Eric Gaber, Lecturer of Business at Westminster, is excited about what's happening in the Entrepreneurship Center.
His 35+ years of experience as an executive recruiter, as well as starting or assisting with starting several companies in recruiting, real estate, distribution, construction, e-commerce and bio-tech, provides Westminster College students with countless resources to spur them into a robust and knowledgable future.
Read through the Q&A below to learn more about what students are experiencing through the Center.
The infamous question…Tell us about yourself!
I'm married with two daughters and people would be surprised to know that I have participated in sprint triathlons, racquetball, taekwondo, coaching girls’ basketball and serving on several boards.
My private sector career includes 35+ years as an executive recruiter and started or assisted with starting several companies in the following industries: Executive recruiting, real estate, distribution, construction, e-commerce and bio-tech.
What do you do at Westminster and what’s been your journey leading you to your current role at WC?
A mid-life crisis motivated me to join higher education which has led me to Westminster College as Entrepreneur-in-Residence/Lecturer/Director of the Westminster Entrepreneurship Center (WEC). My main focus at Westminster is WEC and teaching numerous courses in the School of Business.
My Westminster College student-centric focus is to bring energy in a pracademic (practical & academic) manner. As a passionate (most would say hyper) individual, I always strive to finish what I have started and to take great pride in the creation and completion of projects.
If an alumnus were to walk into the Westminster Entrepreneurship Center (WEC), what would they see?
At WEC, one senses the opportunity to do and become whatever one wants. As Willy Wonka said:
Come with me and you'll be
In a world of pure imagination
Take a look and you'll see
Into your imagination
WEC’s "Why Not?" mantra offers an environment focusing on dreaming and reaching goals. The actual space includes:
- A cloud ceiling, word wall and sky accent symbolizing the dream philosophy.
- A formal conference room including an awe-inspiring river table.
- An embroidering machine, t-shirt press, vinyl cutter and more.
- A student work space & classroom.
If an alumnus were to observe the conversations and energy happening in the space, what would they hear/feel?
The energy represented in the WEC space is fast moving and goal oriented. It is designed to mirror real world experiences and expectations. Our goal is to bring a high level energy to inspire and motivate students to do more than they thought was possible.
What does the WEC do to strengthen students’ understanding of Business/Entrepreneurship that you feel they can’t get anywhere else?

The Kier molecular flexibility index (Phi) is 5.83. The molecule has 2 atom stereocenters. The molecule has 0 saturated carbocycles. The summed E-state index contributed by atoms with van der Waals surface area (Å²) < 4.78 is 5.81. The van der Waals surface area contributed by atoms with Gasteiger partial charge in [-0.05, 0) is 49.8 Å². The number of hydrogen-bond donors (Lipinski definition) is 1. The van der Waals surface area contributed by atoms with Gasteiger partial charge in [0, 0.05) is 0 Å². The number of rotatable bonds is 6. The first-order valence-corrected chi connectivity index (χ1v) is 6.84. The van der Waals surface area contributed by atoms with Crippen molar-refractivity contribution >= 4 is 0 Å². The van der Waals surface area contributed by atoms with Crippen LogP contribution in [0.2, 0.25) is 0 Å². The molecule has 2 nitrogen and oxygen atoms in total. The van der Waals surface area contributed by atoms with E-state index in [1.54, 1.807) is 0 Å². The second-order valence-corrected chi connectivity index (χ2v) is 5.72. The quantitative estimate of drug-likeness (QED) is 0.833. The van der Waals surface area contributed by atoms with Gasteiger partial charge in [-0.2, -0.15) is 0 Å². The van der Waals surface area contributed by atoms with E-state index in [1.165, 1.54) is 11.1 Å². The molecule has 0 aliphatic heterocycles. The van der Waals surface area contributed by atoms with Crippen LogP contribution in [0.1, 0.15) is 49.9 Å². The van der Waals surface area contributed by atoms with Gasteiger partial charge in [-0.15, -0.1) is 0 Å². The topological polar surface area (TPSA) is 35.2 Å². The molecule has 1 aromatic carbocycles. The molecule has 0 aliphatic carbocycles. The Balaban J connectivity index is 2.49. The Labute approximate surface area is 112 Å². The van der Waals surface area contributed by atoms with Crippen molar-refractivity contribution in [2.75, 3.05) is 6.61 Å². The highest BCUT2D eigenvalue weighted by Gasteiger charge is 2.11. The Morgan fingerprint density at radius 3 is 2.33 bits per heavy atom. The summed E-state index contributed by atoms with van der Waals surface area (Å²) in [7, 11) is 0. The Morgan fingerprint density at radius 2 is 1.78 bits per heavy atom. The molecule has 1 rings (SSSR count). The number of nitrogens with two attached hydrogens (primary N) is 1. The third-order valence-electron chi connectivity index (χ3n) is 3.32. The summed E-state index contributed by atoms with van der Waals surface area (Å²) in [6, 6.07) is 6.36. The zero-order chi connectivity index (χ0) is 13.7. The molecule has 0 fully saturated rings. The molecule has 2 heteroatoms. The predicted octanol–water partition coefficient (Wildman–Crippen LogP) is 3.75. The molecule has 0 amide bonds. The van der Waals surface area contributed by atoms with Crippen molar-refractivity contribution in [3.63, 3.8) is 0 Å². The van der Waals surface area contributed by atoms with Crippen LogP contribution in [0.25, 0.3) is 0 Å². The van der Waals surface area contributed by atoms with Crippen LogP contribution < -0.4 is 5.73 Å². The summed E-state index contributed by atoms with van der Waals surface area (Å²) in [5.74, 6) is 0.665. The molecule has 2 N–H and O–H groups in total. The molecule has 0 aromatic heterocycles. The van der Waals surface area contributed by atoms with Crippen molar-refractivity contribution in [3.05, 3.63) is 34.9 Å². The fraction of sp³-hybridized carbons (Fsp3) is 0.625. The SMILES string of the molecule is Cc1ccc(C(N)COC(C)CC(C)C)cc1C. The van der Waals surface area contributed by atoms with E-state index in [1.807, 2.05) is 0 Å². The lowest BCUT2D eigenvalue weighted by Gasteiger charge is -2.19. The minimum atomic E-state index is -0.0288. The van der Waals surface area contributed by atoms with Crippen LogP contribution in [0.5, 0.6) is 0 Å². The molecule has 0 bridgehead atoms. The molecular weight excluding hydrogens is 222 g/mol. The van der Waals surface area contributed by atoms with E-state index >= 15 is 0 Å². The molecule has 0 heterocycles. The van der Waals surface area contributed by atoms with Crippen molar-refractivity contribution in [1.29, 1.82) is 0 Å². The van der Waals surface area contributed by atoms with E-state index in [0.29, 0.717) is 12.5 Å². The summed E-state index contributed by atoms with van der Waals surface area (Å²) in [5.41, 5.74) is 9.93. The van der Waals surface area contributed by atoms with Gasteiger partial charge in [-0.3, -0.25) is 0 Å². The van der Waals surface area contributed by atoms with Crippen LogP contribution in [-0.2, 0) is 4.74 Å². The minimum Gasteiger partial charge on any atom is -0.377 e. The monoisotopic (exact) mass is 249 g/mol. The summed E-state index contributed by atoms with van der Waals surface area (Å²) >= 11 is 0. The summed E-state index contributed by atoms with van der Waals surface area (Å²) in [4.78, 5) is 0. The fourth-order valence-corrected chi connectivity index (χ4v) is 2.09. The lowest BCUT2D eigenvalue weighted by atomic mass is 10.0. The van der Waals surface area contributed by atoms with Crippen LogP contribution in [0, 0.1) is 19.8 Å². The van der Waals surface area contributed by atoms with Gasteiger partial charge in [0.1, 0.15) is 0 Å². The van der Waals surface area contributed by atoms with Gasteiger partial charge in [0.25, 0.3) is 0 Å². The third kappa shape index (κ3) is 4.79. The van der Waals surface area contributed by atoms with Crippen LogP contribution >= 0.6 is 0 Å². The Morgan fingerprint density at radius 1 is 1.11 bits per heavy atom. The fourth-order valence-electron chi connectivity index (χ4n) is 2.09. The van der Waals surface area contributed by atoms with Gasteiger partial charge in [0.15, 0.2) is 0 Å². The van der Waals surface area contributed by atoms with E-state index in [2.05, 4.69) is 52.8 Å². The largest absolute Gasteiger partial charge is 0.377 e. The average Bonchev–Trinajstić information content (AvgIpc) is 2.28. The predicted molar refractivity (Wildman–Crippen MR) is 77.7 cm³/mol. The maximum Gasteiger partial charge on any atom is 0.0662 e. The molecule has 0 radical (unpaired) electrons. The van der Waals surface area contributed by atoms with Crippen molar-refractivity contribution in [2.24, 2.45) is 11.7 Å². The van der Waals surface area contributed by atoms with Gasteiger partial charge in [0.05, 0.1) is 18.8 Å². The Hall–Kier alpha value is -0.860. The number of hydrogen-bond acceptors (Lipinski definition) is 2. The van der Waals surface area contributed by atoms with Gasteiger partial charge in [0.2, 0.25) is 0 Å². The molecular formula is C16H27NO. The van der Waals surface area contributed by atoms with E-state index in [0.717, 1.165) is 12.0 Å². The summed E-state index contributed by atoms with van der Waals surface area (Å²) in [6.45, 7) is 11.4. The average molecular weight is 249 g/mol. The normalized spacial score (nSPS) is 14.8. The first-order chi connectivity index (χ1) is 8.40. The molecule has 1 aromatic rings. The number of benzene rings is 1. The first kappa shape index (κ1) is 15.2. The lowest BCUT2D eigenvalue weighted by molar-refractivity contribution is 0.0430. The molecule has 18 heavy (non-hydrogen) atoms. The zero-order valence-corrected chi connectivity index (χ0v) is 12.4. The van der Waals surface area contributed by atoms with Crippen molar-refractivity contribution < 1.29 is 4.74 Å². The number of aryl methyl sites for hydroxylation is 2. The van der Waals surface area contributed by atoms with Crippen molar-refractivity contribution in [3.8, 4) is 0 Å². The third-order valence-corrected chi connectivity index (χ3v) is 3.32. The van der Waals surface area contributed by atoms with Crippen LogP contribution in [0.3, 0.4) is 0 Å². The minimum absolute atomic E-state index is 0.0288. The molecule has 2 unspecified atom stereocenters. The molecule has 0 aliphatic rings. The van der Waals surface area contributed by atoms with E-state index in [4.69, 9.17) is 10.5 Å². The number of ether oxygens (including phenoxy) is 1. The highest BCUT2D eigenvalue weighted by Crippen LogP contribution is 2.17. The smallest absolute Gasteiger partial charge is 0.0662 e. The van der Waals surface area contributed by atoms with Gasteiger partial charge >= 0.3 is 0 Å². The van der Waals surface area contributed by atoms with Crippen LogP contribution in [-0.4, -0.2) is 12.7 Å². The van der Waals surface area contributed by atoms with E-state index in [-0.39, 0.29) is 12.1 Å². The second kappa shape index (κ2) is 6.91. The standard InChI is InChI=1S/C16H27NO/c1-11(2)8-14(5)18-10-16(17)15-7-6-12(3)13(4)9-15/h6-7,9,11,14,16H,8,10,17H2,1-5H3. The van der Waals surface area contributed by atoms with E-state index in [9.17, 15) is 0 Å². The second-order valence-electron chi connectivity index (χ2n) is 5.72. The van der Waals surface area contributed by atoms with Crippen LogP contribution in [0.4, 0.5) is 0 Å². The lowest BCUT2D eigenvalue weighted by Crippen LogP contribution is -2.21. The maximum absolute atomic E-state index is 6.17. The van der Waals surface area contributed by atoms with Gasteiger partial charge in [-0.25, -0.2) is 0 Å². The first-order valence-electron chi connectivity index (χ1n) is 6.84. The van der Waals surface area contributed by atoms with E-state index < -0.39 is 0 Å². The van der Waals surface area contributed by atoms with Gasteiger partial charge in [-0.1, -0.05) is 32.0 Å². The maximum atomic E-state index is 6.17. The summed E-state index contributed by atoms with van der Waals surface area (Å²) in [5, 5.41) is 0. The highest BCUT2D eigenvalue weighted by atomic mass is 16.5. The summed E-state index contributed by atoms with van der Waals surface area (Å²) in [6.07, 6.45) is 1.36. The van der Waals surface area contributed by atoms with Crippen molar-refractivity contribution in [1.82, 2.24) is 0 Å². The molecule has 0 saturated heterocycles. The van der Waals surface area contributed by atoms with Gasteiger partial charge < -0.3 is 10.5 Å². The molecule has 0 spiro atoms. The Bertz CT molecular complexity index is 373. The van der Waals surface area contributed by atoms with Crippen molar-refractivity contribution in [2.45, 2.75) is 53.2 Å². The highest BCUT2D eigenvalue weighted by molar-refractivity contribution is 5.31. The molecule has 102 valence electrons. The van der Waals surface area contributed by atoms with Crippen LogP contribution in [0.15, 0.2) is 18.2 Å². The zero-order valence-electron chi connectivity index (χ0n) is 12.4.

WEC’s student-centric approach to the entrepreneurial center is unique from any other college/university; we are NOT just a ‘big-idea center’.
WEC has the ability to meet each student’s goals and needs that larger research institutions cannot possible mirror. Each student has their own mentor, external project group(s), VC exposures and personal coaching. This student-centric approach makes for an impactful long-lasting understanding of the entrepreneurial world.
How have alumni helped strengthen student learning by their contributions to the WEC?
The Alumni has greatly contributed to the development of WEC not only through generous donations (more is always welcome ?), but through active participation in the annual symposium, entrepreneur of the year, mentoring, internships and jobs for WEC students. Alumni have also offered students project opportunities within their own companies for students to create working deliverables and practical experiences.
What transformations have you seen in students because of their experiential learning aspects of this program?
WEC has received humbling positive reaffirmations from students, employers and other stakeholders involved with WEC over the years. Some experiential results include:
- Students successfully starting their own companies or being fast-tracked into corporate positions.
- A dramatic improvement in skills associated with formal presentations due to the direct involvement with venture capital firms, corporations, not-for-profits, communities and start-up entities.
- Improvements in student’s understanding of real-world functions confirmed through employer and project team feedback of deliverables.
What’s coming up in the space – any exciting projects to wrap up the end of the year?
Upcoming initiatives for WEC include:
- International partnerships offering a global perspective.
- Attempting to create accelerator programs to develop next level solutions while offering sponsors their next generation of leaders.
- An entrepreneurial certification program for students and working professionals.
- A WEC team delivering a Covid paper for TX-GHS alongside-University of TX and Baylor University.
- A WEC team creating deliverables for a confidential Pittsburgh based bio-pharmaceutical company.
- WEC participating in a bio-tech entrepreneurship certification program in Cambridge Massachusetts.
For more information, visit the Center for Entrepreneurship webpage.